August 8, 2020

Book Review: ‘Last Day’ by Luanne Rice is ‘a Unique Combination of Psychological Thriller, Cozy Murder Mystery’

Editor’s Note: We are delighted to welcome Paulette Zander to LymeLine today as an occasional guest book reviewer. Many readers will remember Paulette from her days running ‘The Happy Carrot Bookshop’ in Old Lyme. An accomplished author herself, Paulette has reviewed the latest work by local resident, the acclaimed author Luanne Rice, whose 34th novel has just been published.

Internationally-known local author, Luanne Rice, has just published her 34th novel, Last Day; her first in the mystery/thriller genre. Last Day is also the first pick of The New London Day’s new regional book club, in partnership with Bank Square Books in Mystic. The new book club is the brainchild of Rick Koster, who is the arts and music reporter for the paper.

Last Day was also chosen for the January “First Reads” selection on Amazon and is also touted by such illustrious authors as Lee Child, Tess Gerritson, Lisa Unger, and Lisa Scottoline.

I will state at the outset for dedicated fans, that although this book is a departure from her other adult fiction, there’s no need to panic. The themes of love, loss, sisterly devotion, betrayals, and family ties are skillfully interwoven. 

The difference with this novel is that all those wonderful, familiar, lyrical elements are interlaced with a murder mystery that is at times gruesome and gritty. That dark aspect is unexpected, but Rice has found the right balance. She juxtaposes the backstories of the victim’s family and friends with disturbing details about the heinous murder, but she doesn’t dwell overly long on the gruesome and the gritty. This makes for a unique combination of psychological thriller and cozy murder mystery.

The story is set on the Connecticut shoreline and is loosely based on the murder of Ellen Sherman in 1985 in Niantic. That real crime took years to solve. The murder in Last Day doesn’t take quite so long to unravel, but it is as baffling as the case it is based on. A secondary mystery involving the theft of a painting called Moonlight compounds the story.

NYT best-selling author Luanne Rice. File photo

Rice is adept at showing the immediacy of pain and betrayal, and there’s plenty of both in this story. The characters are varied and interesting and they all have a plausible motive. Rice provides plenty of red herrings to keep you guessing until the end. The subtle clues are also there, but like any good mystery, many readers will  have to go back to find them.

As always, for local fans, it is fun to guess or recognize the various locales. Rice has featured the village of Black Hall in many of her novels, so fans familiar with her work know that Black Hall is Old Lyme. One assumes the art gallery on Main Street is the Cooley Art Gallery, and the depictions of the flora and fauna conjures familiar images for anyone who has walked, hiked, or boated in the area. Many New London landmarks make an appearance as well.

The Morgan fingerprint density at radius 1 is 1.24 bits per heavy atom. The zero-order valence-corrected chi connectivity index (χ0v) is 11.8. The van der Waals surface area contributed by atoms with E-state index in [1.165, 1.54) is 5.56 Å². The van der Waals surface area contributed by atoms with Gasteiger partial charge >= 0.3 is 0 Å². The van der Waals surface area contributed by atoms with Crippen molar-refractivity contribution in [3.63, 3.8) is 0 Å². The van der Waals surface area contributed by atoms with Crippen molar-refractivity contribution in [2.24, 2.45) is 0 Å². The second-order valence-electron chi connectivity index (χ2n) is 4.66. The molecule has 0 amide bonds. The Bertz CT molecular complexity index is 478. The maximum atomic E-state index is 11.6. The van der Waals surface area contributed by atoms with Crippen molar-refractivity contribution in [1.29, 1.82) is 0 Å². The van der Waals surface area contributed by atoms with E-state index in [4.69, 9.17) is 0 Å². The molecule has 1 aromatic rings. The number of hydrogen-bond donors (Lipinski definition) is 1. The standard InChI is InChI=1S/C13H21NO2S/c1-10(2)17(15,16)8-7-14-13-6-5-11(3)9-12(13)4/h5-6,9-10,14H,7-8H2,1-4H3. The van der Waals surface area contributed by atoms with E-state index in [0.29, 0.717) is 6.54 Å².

Interspersed throughout the story are some disturbing elements that are graphically depicted. However, these passages are relieved by Rice’s excellent pacing. She ratchets down the tension by occasionally segueing into tidbits of art and nautical history and other interesting diversions. She provides just enough intriguing detail to make the reader want to learn more, I often stopped reading long enough to jot down notes to Google after I finished the book. 

I’ve been reading Rice’s novels since the early 1990s, and I’ve always marveled at her exquisite nature prose. She once again doesn’t disappoint in this novel. If Rice wrote an Eyewitness Travel Guide for Old Lyme, the town would be overrun with tourists eager to meander through this hidden gem.

Another aspect of Rice’s writing I’ve always admired is her depiction of women. She portrays strong, capable, independent women. She doesn’t make them super women, though. They have vulnerabilities and flaws. Her female characters aren’t artificial, which makes them believable. The female characters in Last Day are simultaneously fragile and strong.

If I can find any fault with this story, it is that I was initially disappointed when the killer’s identity was revealed. I questioned whether or not the killer’s motive was strong enough. But, after some thought, I had to concede that I don’t understand any killer’s motives.

I’ve read extensively about Ted Bundy, but I still haven’t figured out how he could have committed such vicious murders. I think that’s true for most of us. We aren’t murderers, and we cannot fathom how or why anyone would take another’s life. All murder is incomprehensible, so why would I expect the motive of a fictional character to make any sense to me? In Last Day, the motive is as mysterious as the murder, and I wouldn’t want it any other way.

Paulette Zander

About the author: Paulette  Zander is the former owner of ‘The Happy Carrot Bookshop’ in Old Lyme. She earned her MFA in creative writing from Lindenwood University in St. Charles, MO and is currently pursuing her master’s degree in library science at St. John’s University in New York City. Her short fiction has appeared in Flash Fiction World, 62nd Stories, Everyday Fiction, Pearce Publications, The Penman Review, The Longridge Review, and Crack the Spine. She splits her time between Niantic, Connecticut and Taos, New Mexico and is currently writing her second novel, but occasionally dispenses writing advice, random observations, and flash fiction on her blog at Ink to You: Rhetoric for the Masses and on Twitter @InktoYou.

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